Swinging '60s Gucci opens hopeful Milan fashion week
A model presents a creation for fashion house Gucci as part of the Autumn/Winter 2014 collections during the Women's fashion week on February 19, 2014 in Milan - by Giuseppe Cacace
Models in pastel-coloured mini dresses, soft furs and python boots paraded down the catwalk in what Gucci's creative director Frida Giannini called "glamour at its purest".
Gucci said the designs were a tribute to "inspirational '60s style icons", with embroidered cocktail dresses, thigh-length trenchcoats and plenty of leather.
The collection kicks off six days of ready-to-wear designs in Italy's business hub, where hopes are high for a recovery this year in a sector that has been hit by recession.
"We've turned the corner," Jane Reeve, the British chief executive of the National Chamber of Italian Fashion, who took up the post in January, told AFP in an interview.
"The fashion system has every right to think they will be in the forefront of recovery."
Reeve said the Chamber was forecasting a 5.4-percent rise in turnover for the fashion sector as a whole this year after drops of 5.4 percent in 2012 and 1.8 percent in 2013.
She said she was planning to inject more "energy, entertainment and a bit more glamour" in future fashion weeks to reflect the resurgent economic vibrancy of the sector.
"The style that Italians have is very hard to match," said Reeve, a former top advertising executive who has lived in Italy for 26 years.
"One of the key aspects of the Italian fashion market is all of the small artisans and the excellence and I personally and the Camera (Chamber) want to make sure that we keep promoting them."
Reeve said her interest in Italian fashion began at a young age when she dreamt of importing Italian shoes to Britain.
"I've always had a shoe fetish," she said, tucking into a risotto at a central Milan hotel restaurant before the Gucci show.
The catwalks continued on Wednesday with shows by Frankie Morello and Alberta Ferretti.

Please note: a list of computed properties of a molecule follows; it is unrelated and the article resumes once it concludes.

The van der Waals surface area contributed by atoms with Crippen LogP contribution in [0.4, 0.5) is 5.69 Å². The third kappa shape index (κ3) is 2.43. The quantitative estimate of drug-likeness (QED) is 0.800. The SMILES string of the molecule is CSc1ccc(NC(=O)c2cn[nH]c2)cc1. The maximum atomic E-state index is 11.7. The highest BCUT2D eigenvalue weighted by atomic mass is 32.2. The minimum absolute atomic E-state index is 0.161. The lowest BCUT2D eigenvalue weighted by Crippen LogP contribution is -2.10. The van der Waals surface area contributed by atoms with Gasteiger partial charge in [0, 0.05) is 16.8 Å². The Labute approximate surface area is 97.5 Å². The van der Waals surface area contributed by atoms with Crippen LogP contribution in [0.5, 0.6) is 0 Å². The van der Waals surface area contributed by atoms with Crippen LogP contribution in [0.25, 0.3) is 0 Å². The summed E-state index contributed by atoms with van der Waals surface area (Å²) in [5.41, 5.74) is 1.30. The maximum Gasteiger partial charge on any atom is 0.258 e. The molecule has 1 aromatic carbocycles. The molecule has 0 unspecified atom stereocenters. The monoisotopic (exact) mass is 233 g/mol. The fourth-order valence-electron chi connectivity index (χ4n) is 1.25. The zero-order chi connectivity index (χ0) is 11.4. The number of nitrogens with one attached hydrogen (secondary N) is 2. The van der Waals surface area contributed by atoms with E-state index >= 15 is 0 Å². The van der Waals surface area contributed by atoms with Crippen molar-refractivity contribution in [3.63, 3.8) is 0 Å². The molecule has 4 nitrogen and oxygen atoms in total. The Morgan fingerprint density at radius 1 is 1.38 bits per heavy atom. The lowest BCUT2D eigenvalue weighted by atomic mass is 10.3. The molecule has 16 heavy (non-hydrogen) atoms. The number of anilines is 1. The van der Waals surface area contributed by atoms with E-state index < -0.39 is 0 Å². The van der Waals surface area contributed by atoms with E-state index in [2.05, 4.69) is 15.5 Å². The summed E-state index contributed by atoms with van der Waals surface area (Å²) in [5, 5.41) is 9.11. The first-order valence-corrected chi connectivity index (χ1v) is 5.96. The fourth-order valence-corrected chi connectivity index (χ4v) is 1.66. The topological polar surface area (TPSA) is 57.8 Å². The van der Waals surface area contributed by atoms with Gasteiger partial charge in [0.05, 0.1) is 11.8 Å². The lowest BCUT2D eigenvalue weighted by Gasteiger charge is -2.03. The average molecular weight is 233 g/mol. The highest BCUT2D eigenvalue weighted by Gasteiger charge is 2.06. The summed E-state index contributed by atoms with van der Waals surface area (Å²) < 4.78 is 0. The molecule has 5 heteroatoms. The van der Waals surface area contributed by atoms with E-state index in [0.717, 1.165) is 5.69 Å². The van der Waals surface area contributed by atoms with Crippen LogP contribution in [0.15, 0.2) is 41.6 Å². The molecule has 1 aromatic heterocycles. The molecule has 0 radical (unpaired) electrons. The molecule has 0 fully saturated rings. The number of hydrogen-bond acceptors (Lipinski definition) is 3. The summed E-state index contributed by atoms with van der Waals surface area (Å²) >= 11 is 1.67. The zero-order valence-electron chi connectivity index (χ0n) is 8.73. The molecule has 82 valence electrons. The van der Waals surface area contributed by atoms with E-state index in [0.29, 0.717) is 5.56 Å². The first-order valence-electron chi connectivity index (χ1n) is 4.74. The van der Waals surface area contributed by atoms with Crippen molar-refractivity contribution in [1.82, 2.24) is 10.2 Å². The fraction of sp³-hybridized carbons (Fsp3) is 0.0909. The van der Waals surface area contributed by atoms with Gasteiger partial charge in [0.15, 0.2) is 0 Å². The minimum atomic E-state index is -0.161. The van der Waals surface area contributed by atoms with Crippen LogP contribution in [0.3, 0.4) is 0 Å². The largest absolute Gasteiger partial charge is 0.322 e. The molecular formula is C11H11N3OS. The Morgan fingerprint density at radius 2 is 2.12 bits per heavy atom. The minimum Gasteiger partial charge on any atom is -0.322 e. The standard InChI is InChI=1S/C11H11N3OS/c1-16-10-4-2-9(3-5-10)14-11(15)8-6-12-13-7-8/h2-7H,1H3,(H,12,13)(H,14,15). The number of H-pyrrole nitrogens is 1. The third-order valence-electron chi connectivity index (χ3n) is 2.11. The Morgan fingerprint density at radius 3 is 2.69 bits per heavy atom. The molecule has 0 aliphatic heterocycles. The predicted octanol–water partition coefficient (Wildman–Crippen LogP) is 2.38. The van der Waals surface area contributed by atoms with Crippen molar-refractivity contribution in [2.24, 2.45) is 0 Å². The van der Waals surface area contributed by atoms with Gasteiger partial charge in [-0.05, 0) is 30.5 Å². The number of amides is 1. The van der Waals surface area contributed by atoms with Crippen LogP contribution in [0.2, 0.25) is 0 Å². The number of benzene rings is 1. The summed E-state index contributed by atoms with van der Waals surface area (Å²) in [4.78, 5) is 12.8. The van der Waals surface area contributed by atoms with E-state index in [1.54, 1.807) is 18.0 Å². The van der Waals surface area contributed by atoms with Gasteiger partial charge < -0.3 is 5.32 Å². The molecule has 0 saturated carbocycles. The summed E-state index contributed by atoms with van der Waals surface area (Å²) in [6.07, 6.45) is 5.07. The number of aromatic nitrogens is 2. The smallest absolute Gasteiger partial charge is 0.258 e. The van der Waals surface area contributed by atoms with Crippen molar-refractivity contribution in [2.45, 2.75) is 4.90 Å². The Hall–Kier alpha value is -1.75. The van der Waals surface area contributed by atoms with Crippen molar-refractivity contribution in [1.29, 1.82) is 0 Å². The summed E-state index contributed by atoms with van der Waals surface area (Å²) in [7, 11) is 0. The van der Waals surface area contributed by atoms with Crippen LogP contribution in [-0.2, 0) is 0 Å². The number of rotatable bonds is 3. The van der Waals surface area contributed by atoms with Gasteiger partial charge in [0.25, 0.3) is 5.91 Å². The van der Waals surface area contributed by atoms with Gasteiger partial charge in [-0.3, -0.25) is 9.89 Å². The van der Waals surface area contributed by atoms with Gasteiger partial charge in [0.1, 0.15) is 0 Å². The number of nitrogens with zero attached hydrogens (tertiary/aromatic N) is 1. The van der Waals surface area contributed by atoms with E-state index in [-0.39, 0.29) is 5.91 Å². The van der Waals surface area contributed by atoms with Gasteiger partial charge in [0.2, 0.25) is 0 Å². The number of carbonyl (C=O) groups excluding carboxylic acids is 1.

Thursday will see the latest designs from Fendi, which has announced it will have cameras mounted on drones flying along the catwalk -- a first for the fashion community.
That will be followed by Etro and Versace on Friday, then Bottega Veneta and Roberto Cavalli on Saturday and Missoni on Sunday.
The week ends on Monday with Canadian duo DSquared2 and fashion king Giorgio Armani.
- 'Tip of fashion iceberg' -
Business daily Il Sole 24 Ore said the combined annual turnover of the fashion houses taking part was 15 billion euros but warned many of Italy's brands were too small and could fall "prey" to foreign buyers.
The new names to watch will be Fausto Puglisi, Marco De Vincenzo and Stella Jean during 65 shows and 80 presentations, as well as new talent in the form of alumni from Milan's prestigious Istituto Marangoni fashion school.
The newspaper added in an editorial that Italy was "unique" in the world in having the entire fashion production chain -- from textile to tailoring to market -- in one country.
"Italian fashion weeks are the tip of an iceberg, compared with a fashion system in France that is little more than an ice cream and a British one that is just a lollipop," it said.
At an event for young global designers by Vogue Italia, the magazine's editor Franca Sozzani also said that Milan stood out from fashion weeks in London, New York and Paris.
"Milan has the highest concentration of brands in the world and gives a lot of space to young people," she told AFP as she toured displays with the famous Vogue US editor Anna Wintour.
Fashion chamber president Mario Boselli said the sector should also look to Expo 2015 in Milan as a "major opportunity" that will bring about 20 million visitors to the city.
Casting a shadow during the fashion celebrations has been the recent turmoil in emerging markets, where strong export sales in recent years have helped shield Italian designers from recession and stagnation.
Another worry is a recent report from the consultancy Bain & Company that found that the stellar growth enjoyed by the global luxury sector was beginning to slow down.
But Reeve said the sector was already looking further afield.
"We have to keep an eye on where the next emerging market is going to be."